Super User is a question and answer site for computer enthusiasts and power users. Join them; it only takes a minute:

Sign up
Here's how it works:
  1. Anybody can ask a question
  2. Anybody can answer
  3. The best answers are voted up and rise to the top

I've downloaded some .jar files from the internet and want to use them under Mac OS X. But the OS seems to have tagged them with the extended attribute (no indication of this until I noticed the "@" in the ls -l and figured out how to use ls -l@) -- apparently because they have been downloaded from the internet. What's the right way to deal with this?

share|improve this question
up vote 44 down vote accepted

This attribute is added so that it can ask for user confirmation the first time the downloaded program is run, to help stop malware. Upon confirmation the attribute should be removed and then the program will run normally.

share|improve this answer
ahhhhhh.... ok that makes sense. So it's a contract between browser implementations that save files, and the OS and/or Java when it runs executables. – Jason S Aug 23 '09 at 22:02

You don't have to deal with it. Open it and OS X will ask for your permission. Or like richard suggested, delete it using something like:

xattr -d my_jar.jar

To do this automatically for any downloaded file you can attach a folder action to the download folder, like described on in 10.5: Remove the 'downloaded file' warning flag.

And the following was posted on a long time ago, for Safari: 10.5: Disable the 'downloaded from internet' file warning, claiming one can remove VerifiedDownloadPlugin.plugin from /Library/Internet Plug-Ins. I did not test that.

As an aside: sometimes one needs to start a single program multiple times on a Mac. That can be done using cd /Applications/some-application/ followed by open -n "Application". This really needs the .app suffix; running open -n "Application Name" might get one GateKeeper stopping access:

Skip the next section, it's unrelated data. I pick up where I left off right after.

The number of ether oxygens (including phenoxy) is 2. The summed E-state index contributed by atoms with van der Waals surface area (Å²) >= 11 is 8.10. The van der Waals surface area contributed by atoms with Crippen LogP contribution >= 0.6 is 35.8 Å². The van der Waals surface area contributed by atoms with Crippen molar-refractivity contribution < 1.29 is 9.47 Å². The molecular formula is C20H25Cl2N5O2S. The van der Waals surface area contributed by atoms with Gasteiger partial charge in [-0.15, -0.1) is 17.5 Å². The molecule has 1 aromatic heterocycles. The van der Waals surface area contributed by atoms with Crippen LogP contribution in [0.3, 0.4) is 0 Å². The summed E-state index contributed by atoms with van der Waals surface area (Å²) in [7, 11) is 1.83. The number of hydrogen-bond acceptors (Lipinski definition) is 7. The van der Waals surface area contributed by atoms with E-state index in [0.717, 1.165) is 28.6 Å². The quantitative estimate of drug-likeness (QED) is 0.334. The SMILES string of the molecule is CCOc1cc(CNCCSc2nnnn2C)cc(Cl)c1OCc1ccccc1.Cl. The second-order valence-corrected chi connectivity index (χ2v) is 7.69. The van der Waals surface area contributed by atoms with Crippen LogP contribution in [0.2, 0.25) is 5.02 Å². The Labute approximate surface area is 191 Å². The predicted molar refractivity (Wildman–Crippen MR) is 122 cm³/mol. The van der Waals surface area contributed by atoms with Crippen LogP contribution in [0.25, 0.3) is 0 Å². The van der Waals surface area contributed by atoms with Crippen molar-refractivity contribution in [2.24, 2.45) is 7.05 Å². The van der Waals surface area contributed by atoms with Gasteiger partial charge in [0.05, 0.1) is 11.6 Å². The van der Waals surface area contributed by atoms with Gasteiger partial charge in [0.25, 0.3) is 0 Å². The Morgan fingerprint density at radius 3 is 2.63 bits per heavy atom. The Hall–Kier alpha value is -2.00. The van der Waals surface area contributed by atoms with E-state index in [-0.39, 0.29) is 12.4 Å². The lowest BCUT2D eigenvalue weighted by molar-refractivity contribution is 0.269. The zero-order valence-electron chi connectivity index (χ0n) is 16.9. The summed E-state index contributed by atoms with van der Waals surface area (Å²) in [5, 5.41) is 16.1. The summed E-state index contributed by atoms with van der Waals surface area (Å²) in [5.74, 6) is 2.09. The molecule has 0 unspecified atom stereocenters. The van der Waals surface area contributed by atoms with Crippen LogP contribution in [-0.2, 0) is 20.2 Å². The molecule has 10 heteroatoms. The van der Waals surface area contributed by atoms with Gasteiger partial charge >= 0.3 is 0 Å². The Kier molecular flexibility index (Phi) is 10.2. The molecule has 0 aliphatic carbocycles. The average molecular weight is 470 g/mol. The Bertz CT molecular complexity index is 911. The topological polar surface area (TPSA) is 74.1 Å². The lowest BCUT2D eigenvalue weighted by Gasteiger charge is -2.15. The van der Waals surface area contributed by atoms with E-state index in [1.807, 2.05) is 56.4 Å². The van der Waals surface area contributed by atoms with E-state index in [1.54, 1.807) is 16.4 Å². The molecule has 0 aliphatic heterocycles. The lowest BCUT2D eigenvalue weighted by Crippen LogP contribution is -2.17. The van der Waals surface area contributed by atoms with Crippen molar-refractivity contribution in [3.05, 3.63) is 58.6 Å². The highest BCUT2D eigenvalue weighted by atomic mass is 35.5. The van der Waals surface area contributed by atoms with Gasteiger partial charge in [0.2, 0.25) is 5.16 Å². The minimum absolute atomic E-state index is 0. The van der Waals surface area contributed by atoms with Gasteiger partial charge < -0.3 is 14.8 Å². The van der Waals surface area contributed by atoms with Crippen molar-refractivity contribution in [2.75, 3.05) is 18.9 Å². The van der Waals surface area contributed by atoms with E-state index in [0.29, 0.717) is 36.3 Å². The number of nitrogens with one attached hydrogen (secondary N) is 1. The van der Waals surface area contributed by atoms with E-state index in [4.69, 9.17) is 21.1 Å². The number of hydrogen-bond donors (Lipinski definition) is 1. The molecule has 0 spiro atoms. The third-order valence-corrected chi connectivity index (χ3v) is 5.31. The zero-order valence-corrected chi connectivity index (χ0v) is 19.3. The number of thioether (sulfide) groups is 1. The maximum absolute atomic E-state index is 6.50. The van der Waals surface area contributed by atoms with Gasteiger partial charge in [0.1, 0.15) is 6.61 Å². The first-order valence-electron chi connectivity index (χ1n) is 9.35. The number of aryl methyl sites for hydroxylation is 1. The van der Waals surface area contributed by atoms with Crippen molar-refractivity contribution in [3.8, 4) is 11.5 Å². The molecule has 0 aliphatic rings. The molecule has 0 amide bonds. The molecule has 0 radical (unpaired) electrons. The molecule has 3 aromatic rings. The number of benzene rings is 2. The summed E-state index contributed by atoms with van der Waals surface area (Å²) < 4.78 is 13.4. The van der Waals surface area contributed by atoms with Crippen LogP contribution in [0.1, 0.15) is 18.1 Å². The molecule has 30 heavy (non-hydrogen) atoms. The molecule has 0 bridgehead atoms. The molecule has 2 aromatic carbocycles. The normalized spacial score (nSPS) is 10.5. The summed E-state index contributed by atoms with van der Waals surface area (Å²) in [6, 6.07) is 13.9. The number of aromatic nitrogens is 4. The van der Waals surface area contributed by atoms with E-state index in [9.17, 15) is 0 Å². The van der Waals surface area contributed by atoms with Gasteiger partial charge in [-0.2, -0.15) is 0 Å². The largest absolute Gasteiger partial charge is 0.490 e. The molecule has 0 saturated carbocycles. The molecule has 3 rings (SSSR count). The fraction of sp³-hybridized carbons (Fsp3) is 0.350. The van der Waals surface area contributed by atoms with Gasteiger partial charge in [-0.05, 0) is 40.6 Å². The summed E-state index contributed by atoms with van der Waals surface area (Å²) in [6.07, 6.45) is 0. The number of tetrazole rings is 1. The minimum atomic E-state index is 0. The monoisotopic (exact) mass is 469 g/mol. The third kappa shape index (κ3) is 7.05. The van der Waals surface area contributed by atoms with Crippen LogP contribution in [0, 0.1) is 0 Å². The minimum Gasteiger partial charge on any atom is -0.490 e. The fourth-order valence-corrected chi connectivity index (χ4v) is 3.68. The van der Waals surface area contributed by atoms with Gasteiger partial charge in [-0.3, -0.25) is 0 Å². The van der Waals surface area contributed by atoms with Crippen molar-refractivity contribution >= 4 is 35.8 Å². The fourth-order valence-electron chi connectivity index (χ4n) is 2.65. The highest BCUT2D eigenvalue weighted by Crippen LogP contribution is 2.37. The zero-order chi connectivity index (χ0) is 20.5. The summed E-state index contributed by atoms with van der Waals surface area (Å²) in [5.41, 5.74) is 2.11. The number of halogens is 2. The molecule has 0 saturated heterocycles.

"Application Name" can't be opened because it is from an unidentified developer.

Your security preferences allow installation of only apps from the Mac App Store and identified developers.

Above, even removing the extended attribute does not fix that, but using the .app suffix works just fine.

(I am not advising anyone to actually get rid of the security measures.)

share|improve this answer
 xattr -d /path/to/file
share|improve this answer
Don't use sudo when you don't have to. – Sidnicious Aug 25 '09 at 15:17
Edited the answer to remove 'sudo'. – Richard Hoskins Aug 25 '09 at 16:10
How do you do this recursively to all files in a directory? – Landon Kuhn Mar 27 '12 at 19:50
@landon9720 - The (currently) below answer has a comment that allows you to instruct xattr to work recursively over contents of a supplied directory – user66001 Jul 23 '13 at 1:45
find /path/to/dir -exec xattr -d {} \; – Sepehr Lajevardi Jul 16 '15 at 16:30

You can disable the warnings permanently with defaults write LSQuarantine -bool false. It also disables the Gatekeeper dialogs even if you haven't allowed applications downloaded from anywhere in System Preferences.

share|improve this answer

I found the following command

find | while read l; do echo $l; xattr -d "$l"; done

very helpful when trying to get rid of the attribute. Note the double quotes around $l – you need them if your apps folder contains files with a blank in their name.

share|improve this answer
You could also use xattr -rd – user495470 Sep 22 '12 at 9:22
You don't need the while... loop. find can do it all: " find -print -exec xattr -d {} \; " – rivimey Jun 15 '15 at 16:47

You must log in to answer this question.

Not the answer you're looking for? Browse other questions tagged .